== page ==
No Executive in NI: a year on

 

Image: Robert Young

Just over a year ago, a visibly frail Martin McGuinness of Sinn Féin announced that he would be stepping down as deputy First Minister, thus triggering the collapse of the Stormont government. The row was ostensibly caused by a scandal over a Renewable Heating Incentive; however, as anyone who follows NI politics will know, the issues between the two main parties of the Executive run much deeper.

Perhaps it is inevitable that republican Sinn Féin and staunchly unionist DUP will be intrinsically opposed. Yet the atmosphere between the two parties could be described as hostile. This is not political competition based upon policy comparison and notions of competence, but rather one rooted in identity and a violent past which continues to shape NI. It was not always this way; there was a time when First Minister Ian Paisley and deputy First Minister Martin McGuinness got on so well that they were nicknamed “the Chuckle Brothers”. This was the most unlikely of political partnerships, yet Paisley, founder of the DUP and firebrand preacher, and McGuinness, a former IRA commander, referred to each other as friends.

Both men are now deceased: Paisley died in 2014, and McGuinness passed away only a few weeks after his resignation last year. There has been a changing of the guard in Northern Ireland politics; for the first time since the modern Executive came into being, none of the party leaders have participated directly in the Troubles conflict. Both Paisley and McGuinness spent time in jail during the Troubles, as had Paisley’s successor as DUP leader, Peter Robinson.

The DUP and Sinn Féin are now both led in Northern Ireland by relatively young women, Arlene Foster and Michelle O’Neill, who had no direct role in the Troubles. This should signal a move beyond NI’s troubled past. Yet, the politics of the North of Ireland continue to be dominated by the same partisan issues, such as dealing with “the past”, and disputes over whether there needs to be an Irish language act introduced. These are the issues which the DUP and Sinn Féin have cited when challenged over their refusal to re-enter government; however, these issues have been around since the start of the Executive, making it difficult to pinpoint what makes them deal-breakers now.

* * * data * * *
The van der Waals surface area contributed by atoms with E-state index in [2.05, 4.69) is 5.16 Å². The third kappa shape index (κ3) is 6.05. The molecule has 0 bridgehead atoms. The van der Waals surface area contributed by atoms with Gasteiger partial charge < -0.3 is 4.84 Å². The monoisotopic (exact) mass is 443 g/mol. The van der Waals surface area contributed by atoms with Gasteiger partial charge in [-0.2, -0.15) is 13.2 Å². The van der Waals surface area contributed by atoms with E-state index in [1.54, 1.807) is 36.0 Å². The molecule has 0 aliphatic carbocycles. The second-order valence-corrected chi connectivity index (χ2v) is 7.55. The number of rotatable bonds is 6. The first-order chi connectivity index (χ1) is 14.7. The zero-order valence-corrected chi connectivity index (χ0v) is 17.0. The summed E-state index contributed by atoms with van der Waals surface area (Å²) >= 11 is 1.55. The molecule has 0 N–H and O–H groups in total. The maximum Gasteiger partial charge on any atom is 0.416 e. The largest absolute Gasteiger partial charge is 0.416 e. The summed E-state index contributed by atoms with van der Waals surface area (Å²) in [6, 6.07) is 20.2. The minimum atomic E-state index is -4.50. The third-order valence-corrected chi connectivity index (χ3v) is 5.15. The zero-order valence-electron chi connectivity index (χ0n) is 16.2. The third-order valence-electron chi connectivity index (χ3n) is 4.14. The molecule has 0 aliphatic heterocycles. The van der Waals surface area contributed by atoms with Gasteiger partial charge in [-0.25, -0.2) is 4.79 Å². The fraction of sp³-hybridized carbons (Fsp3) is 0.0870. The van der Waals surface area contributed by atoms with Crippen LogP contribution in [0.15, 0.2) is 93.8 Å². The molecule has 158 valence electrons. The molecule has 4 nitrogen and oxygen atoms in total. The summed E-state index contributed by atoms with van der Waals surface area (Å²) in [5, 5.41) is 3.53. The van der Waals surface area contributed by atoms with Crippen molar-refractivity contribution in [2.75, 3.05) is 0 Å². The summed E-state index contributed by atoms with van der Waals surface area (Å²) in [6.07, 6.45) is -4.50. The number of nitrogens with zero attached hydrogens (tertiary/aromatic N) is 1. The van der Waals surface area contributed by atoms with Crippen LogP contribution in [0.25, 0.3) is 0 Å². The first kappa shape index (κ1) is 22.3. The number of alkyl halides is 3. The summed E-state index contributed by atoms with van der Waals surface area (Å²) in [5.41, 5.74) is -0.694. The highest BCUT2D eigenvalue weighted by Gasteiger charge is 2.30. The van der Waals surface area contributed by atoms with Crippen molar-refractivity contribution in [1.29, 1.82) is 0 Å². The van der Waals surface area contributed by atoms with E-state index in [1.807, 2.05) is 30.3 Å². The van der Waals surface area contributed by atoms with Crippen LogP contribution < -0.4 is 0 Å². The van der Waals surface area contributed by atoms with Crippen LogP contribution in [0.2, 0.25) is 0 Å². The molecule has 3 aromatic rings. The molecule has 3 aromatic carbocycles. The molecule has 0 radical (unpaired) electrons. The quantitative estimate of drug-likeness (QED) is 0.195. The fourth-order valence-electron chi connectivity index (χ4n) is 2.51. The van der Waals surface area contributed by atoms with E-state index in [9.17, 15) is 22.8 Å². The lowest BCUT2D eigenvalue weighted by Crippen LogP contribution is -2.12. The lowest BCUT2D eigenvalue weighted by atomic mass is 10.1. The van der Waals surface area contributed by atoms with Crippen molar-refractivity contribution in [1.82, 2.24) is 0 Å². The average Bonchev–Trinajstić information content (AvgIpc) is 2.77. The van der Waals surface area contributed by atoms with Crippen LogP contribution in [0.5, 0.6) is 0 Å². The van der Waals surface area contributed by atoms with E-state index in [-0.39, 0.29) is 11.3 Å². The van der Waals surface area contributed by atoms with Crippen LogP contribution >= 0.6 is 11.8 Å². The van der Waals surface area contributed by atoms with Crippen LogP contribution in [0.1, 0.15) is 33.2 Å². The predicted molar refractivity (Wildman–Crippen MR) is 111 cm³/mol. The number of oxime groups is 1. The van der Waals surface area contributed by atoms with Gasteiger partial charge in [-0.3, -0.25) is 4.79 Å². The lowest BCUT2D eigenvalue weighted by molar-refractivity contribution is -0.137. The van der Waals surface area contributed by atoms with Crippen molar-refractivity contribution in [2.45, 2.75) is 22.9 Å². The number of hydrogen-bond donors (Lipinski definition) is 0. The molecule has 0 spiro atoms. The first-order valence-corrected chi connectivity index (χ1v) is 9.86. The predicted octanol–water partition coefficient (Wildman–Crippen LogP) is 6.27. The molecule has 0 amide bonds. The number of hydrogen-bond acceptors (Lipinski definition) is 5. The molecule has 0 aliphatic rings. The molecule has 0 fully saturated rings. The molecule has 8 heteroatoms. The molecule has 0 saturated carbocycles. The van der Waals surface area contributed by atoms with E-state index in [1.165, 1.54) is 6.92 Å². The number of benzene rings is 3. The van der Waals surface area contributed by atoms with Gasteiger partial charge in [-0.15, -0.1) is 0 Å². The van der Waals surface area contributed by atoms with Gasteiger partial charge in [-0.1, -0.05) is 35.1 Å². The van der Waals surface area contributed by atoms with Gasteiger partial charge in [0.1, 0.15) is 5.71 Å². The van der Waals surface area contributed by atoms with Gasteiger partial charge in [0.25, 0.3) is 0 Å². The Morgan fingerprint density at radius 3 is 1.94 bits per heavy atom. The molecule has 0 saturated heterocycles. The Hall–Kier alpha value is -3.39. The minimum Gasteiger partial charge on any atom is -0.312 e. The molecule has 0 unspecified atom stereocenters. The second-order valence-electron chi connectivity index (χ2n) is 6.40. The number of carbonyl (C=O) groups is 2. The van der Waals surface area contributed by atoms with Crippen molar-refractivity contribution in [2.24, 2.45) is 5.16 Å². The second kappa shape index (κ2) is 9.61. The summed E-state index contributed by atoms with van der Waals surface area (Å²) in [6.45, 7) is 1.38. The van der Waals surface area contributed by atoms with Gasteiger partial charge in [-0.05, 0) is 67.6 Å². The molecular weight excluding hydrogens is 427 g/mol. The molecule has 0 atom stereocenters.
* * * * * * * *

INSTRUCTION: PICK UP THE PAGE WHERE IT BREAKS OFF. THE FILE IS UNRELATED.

The NI Executive has been absent at a most crucial time. Northern Ireland will be uniquely challenged by Brexit, yet during negotiations the fight against ahard border was largely fronted by Irish PM Leo Varadkar. For nationalistsin the north, Ireland is one country divided by a border. For Sinn Féin to have not been able to take a lead in this vital issue fails the community they profess to represent. Equally, what right does Arlene Foster, former First Minister, really have to speak on behalf of the people of Northern Ireland? While there is no assembly, she is simply the leader of a unionist party in Northern Ireland.

The absence of a government in Northern Ireland is having real life implications for its citizens. Like much of the UK, NI is experiencing a hospital crisis, but there is no health minister in place to deal with local issues. There are loans for charities waiting to be handed out, but with no executive in place they cannot be distributed. Art and culture centres are in dire need of money to keep their doors open, but with no Minister for Culture no such grant can be approved. Real people’s lives are being affected, but politicians continue to squabble over the same issues. The alternatives, including direct rule from Westminster, seem unlikely to adequately meet NI’s unique needs.

This week, a mural was unveiled by Sinn Féin in Derry, Martin McGuinness’s home city, which bore his picture and a quote from his resignation statement: “no return to the status quo”. Yet, what is forgotten is that the “status quo” was a functional executive. McGuinness and Paisley and others like them worked to create and maintain this system at the end of a peace process, recognising that it was the only way forward.

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